# What is the algorithm for parsing expressions in infix notation?

algorithm expression-trees language-agnostic parsing php ### Question

I would like to parse boolean expressions in PHP. As in:

``````A and B or C and (D or F or not G)
``````

The terms can be considered simple identifiers. They will have a little structure, but the parser doesn't need to worry about that. It should just recognize the keywords `and or not ( )`. Everything else is a term.

I remember we wrote simple arithmetic expression evaluators at school, but I don't remember how it was done anymore. Nor do I know what keywords to look for in Google/SO.

A ready made library would be nice, but as I remember the algorithm was pretty simple so it might be fun and educational to re-implement it myself.

Recursive descent parsers are fun to write and easy to read. The first step is to write your grammar out.

Maybe this is the grammar you want.

``````expr        = and_expr ('or' and_expr)*
and_expr    = not_expr ('and' not_expr)*
not_expr    = simple_expr | 'not' not_expr
simple_expr = term | '(' expr ')'
``````

Turning this into a recursive descent parser is super easy. Just write one function per nonterminal.

``````def expr():
x = and_expr()
while peek() == 'or':
consume('or')
y = and_expr()
x = OR(x, y)
return x

def and_expr():
x = not_expr()
while peek() == 'and':
consume('and')
y = not_expr()
x = AND(x, y)
return x

def not_expr():
if peek() == 'not':
consume('not')
x = not_expr()
return NOT(x)
else:
return simple_expr()

def simple_expr():
t = peek()
if t == '(':
consume('(')
result = expr()
consume(')')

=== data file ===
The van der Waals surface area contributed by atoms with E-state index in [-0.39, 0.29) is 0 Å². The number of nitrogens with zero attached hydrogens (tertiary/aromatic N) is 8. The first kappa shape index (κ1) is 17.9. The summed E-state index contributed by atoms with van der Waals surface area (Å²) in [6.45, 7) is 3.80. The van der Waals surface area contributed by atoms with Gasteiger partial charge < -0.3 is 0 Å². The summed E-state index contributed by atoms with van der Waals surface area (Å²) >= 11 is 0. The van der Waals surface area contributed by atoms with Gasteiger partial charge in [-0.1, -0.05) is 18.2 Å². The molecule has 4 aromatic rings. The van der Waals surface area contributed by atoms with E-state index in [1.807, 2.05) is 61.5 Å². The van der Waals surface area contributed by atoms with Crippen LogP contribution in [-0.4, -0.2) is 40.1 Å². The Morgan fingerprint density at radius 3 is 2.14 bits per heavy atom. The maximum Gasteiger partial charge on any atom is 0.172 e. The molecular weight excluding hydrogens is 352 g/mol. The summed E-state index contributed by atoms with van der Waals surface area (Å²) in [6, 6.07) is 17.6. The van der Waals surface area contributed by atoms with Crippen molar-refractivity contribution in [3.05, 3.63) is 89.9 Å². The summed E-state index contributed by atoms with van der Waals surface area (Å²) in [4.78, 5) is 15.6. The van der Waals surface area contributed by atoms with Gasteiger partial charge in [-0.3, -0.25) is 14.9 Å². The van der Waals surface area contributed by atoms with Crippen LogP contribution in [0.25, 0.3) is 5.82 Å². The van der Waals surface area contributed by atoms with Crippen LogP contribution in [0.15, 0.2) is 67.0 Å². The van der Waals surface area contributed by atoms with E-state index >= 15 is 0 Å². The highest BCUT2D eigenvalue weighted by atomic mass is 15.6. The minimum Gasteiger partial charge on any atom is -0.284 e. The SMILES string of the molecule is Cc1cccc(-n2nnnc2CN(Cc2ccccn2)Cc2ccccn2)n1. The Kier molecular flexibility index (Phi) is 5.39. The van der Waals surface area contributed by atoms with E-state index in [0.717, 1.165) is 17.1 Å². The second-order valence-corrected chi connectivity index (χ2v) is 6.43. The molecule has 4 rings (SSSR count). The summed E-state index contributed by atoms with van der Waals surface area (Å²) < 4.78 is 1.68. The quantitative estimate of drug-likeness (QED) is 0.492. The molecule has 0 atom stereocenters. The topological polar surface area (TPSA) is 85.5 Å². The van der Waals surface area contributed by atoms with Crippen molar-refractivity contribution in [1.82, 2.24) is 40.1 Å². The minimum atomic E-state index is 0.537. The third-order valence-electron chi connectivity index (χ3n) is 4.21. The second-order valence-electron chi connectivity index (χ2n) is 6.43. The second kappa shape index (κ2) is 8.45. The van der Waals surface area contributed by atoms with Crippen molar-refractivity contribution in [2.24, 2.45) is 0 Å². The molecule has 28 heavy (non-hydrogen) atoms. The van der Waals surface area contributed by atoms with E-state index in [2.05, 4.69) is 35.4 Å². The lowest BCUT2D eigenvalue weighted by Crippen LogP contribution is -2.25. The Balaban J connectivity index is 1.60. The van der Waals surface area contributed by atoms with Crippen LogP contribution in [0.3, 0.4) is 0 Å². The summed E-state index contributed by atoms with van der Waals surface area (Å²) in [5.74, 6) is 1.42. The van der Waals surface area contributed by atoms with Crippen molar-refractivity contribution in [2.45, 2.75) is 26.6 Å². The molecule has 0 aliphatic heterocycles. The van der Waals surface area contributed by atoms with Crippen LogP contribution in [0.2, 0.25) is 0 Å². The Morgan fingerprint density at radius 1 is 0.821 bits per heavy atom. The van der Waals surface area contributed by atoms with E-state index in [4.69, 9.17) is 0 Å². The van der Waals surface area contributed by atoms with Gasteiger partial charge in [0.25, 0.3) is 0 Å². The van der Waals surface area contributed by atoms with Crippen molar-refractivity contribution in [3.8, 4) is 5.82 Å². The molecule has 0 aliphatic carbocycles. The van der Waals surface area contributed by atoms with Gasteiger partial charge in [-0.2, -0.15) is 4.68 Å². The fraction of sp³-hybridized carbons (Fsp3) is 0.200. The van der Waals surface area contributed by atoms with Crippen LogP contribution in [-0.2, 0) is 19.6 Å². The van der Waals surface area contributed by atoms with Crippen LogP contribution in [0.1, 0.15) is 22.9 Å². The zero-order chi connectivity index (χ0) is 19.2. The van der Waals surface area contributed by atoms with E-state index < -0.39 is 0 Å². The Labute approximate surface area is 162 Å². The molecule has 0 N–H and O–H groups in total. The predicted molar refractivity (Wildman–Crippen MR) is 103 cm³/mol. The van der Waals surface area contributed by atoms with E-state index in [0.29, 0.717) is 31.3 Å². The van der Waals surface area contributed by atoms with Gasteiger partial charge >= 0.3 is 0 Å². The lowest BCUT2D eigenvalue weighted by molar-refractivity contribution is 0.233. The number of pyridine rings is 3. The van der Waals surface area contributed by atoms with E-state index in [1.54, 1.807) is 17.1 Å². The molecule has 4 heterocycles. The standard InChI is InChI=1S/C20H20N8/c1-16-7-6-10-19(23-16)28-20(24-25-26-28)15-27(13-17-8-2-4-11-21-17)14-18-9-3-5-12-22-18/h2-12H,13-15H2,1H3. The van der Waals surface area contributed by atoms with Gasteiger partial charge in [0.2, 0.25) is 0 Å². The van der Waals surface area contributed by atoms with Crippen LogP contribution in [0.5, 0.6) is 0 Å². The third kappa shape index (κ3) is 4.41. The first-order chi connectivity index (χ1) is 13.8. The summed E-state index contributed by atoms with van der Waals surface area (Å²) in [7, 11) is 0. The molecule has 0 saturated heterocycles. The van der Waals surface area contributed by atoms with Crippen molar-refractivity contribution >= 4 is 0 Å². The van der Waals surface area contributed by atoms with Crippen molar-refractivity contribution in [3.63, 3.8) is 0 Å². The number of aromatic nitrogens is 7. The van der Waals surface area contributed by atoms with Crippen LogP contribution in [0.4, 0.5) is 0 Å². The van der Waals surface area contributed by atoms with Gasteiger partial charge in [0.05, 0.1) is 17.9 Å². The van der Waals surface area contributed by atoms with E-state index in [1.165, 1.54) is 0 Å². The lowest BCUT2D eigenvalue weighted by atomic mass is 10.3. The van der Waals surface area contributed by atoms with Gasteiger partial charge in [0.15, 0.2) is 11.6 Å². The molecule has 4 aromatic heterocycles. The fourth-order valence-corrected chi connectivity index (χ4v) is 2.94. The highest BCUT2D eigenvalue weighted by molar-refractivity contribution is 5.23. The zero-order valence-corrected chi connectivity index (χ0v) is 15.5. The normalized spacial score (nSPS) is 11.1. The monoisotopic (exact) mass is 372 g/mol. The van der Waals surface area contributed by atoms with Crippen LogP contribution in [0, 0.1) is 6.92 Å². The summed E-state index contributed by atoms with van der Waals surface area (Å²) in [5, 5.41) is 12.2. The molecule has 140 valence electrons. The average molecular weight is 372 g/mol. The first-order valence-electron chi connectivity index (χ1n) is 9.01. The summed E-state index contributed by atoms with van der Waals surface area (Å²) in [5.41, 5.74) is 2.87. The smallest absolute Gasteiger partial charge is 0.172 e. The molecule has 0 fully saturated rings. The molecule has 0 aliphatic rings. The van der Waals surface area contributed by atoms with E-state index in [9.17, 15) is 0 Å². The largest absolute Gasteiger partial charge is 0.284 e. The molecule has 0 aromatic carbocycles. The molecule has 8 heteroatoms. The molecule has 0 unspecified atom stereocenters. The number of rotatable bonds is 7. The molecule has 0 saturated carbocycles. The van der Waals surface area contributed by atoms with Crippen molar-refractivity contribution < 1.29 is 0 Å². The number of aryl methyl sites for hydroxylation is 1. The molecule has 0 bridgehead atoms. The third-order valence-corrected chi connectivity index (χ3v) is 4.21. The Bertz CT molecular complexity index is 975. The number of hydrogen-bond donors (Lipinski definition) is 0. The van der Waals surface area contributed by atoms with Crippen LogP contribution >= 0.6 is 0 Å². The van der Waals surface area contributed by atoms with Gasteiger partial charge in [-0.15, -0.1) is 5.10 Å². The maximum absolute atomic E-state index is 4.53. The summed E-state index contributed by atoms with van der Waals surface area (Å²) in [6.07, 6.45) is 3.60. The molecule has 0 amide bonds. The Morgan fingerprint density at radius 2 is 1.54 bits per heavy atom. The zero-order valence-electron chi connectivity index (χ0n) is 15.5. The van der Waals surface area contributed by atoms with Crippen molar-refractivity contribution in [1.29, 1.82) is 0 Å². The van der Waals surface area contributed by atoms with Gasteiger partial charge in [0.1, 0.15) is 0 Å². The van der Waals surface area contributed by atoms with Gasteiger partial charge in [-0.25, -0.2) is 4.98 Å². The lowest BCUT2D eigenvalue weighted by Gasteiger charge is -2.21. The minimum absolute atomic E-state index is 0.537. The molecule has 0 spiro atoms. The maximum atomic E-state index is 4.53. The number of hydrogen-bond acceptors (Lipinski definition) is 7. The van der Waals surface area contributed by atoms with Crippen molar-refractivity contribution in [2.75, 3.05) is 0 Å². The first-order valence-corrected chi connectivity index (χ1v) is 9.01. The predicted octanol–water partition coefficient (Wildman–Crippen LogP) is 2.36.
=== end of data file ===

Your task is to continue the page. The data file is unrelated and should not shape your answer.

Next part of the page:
return result
elif is_term(t):
consume(t)
return TERM(t)
else:
raise SyntaxError("expected term or (")
``````

This isn't complete. You have to provide a little more code:

• Input functions. `consume`, `peek`, and `is_term` are functions you provide. They'll be easy to implement using regular expressions. `consume(s)` reads the next token of input and throws an error if it doesn't match `s`. `peek()` simply returns a peek at the next token without consuming it. `is_term(s)` returns true if `s` is a term.

• Output functions. `OR`, `AND`, `NOT`, and `TERM` are called each time a piece of the expression is successfully parsed. They can do whatever you want.

• Wrapper function. Instead of just calling `expr` directly, you'll want to write a little wrapper function that initializes the variables used by `consume` and `peek`, then calls `expr`, and finally checks to make sure there's no leftover input that didn't get consumed.

Even with all this, it's still a tiny amount of code. In Python, the complete program is 84 lines, and that includes a few tests.

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